Happy Tuesday and first day of August! Woah, summer is flying by! I don’t know if the Top Ten Tuesday group is up and running with a new topic this week, so I just went with my own.
I’ve been listening to a lot of The Great Comet of 1812 (the musical) and it got me thinking about literary friendships. If you don’t know, TGC is about a sub-plot in War and Peace by Leo Tolstoy, and it deals a lot with friendships. I haven’t actually read War and Peace yet, but I have been so impacted by the friendship of Natasha and Sonya, it made me think of other strong friendships that have impacted me. Enjoy!
1. Marie-Laure and Werner
All the Light We Cannot See by Anthony Doerr
This friendship is sweet and pure. Through the darkness of war this unlikely friendship emerges that brings two children together and shines a light in both of their lives.
2. Anne Shirley and Diana Barry
Anne of Green Gables by L.M. Montgomery
Is there a more iconic friendship? I think not. Ok, well maybe there is, but not for me. I love these two with all my heart. They taught us the meaning of having a true bosom friend.
3. Tom Sawyer and Huck Finn
The Adventures of Tom Sawyer by Mark Twain
This classic friendship is one we all grew up on, and it shows the purity of childhood friends. It didn’t matter the class of the kids, or what their background was–if they could have fun together and look out for each other, they could be the best of friends.
4. Frodo and Sam/Merry and Pippin/Legolas and Gimli
The Lord of the Rings by J.R.R. Tolkien
I can never decide which friendship I like the best in this book, so I just put down my three favorite. These pairs prove time and time again the lengths they will go for their friends, and they are examples of the power good friends can give each other.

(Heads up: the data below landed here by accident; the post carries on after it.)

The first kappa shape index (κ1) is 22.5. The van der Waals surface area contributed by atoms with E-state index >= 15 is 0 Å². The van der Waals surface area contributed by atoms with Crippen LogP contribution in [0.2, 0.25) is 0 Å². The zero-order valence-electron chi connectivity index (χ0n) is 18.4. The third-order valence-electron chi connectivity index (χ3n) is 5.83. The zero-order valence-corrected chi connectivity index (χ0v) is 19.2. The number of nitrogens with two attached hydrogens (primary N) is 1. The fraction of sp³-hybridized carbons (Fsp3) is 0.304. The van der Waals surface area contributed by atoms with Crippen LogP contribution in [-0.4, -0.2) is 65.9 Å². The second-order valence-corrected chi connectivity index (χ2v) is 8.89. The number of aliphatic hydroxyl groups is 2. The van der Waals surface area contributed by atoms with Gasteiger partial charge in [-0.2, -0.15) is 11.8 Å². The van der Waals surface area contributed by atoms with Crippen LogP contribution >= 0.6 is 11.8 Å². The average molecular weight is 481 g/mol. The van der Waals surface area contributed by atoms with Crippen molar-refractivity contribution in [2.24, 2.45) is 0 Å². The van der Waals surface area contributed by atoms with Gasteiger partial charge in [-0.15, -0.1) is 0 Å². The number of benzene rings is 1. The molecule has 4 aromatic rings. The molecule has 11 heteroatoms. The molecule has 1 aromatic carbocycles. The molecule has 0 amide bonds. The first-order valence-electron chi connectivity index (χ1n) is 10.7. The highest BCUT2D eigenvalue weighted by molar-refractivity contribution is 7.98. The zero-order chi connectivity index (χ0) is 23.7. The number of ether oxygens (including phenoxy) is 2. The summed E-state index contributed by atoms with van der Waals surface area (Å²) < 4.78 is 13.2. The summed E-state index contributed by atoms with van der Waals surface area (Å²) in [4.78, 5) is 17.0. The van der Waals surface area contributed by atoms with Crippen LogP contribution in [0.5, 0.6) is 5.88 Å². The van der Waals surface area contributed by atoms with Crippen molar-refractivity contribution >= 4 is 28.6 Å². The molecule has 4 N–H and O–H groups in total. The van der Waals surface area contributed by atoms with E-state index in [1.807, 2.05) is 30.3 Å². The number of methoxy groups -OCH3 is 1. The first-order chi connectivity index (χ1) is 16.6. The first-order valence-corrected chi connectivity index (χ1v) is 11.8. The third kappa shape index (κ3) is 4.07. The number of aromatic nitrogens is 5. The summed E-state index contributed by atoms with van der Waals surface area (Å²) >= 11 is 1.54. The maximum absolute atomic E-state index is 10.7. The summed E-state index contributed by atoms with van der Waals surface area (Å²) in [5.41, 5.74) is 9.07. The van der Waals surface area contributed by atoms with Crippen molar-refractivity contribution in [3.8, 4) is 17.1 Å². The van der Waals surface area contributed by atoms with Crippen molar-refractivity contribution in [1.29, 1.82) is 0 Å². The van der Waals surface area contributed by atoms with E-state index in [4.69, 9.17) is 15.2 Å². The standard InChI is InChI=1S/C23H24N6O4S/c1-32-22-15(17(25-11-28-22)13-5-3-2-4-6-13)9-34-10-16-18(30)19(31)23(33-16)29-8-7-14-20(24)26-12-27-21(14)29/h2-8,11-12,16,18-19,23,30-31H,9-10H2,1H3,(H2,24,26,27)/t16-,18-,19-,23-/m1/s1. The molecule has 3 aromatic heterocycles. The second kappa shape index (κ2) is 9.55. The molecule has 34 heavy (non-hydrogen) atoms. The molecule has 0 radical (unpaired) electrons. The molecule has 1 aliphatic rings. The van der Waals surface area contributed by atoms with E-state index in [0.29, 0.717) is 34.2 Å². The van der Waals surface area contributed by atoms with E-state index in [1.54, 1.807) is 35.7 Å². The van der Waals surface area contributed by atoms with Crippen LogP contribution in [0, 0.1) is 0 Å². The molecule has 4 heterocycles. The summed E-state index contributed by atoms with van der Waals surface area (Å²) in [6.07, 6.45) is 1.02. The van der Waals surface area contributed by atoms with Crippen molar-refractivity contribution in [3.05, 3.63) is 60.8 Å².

5. Jo March and Theodore Lawrence
Little Women by Louisa May Alcott
Clearly the main friendship in this book is that between the sisters, but I have always cherished the friendship between Jo and Teddy. Although, when Jo denied his marriage proposal…yeah, that was tough.
6. Bailey, Poppet, and Widget
The Night Circus by Erin Morganstern
This friendship was, for the most part, a sub-plot in the book, but it became a treasure in itself. Poppet and Widget bring Bailey into their lives without question, and show him a sense of belonging he had never felt before.
7. Theo and Boris
The Goldfinch by Donna Tartt
I did not like this friendship at first because I blamed Boris for most of Theo’s problems, but as I moved further into the story it dawned on me that Boris was of Theo’s most constant friend, and he was always there for him, no matter what.
8. Sherlock Holmes and John Watson
The Adventures of Sherlock Holmes by Sir Arthur Conan Doyle
Ok, maybe this is the more iconic duo…how can you not love these two? Whether it’s in the books, movies, or tv show, Holmes and Watson never disappoint, and they never fail to show how much their friendship means to each other (even if they show it in odd ways).
9. Liesel and Rudy
The Book Thief by Markus Zusak
This friendship broke my heart because it was so precious. I mean, c’mon, everyone needs a friend who is willing to steal books with you!
10. Athos, Porthos, Aramis, & D’Artagnan
The Three Muskateers by Alexander Dumas
“All for one and one for all!” This friendship is more than a friendship because it is a brotherhood. These men know that friendship means to die for the other, and they are more than willing to do so. It means you can quarrel and you can disagree, but in the end you come together again as one.
What are some of your favorite literary bff’s?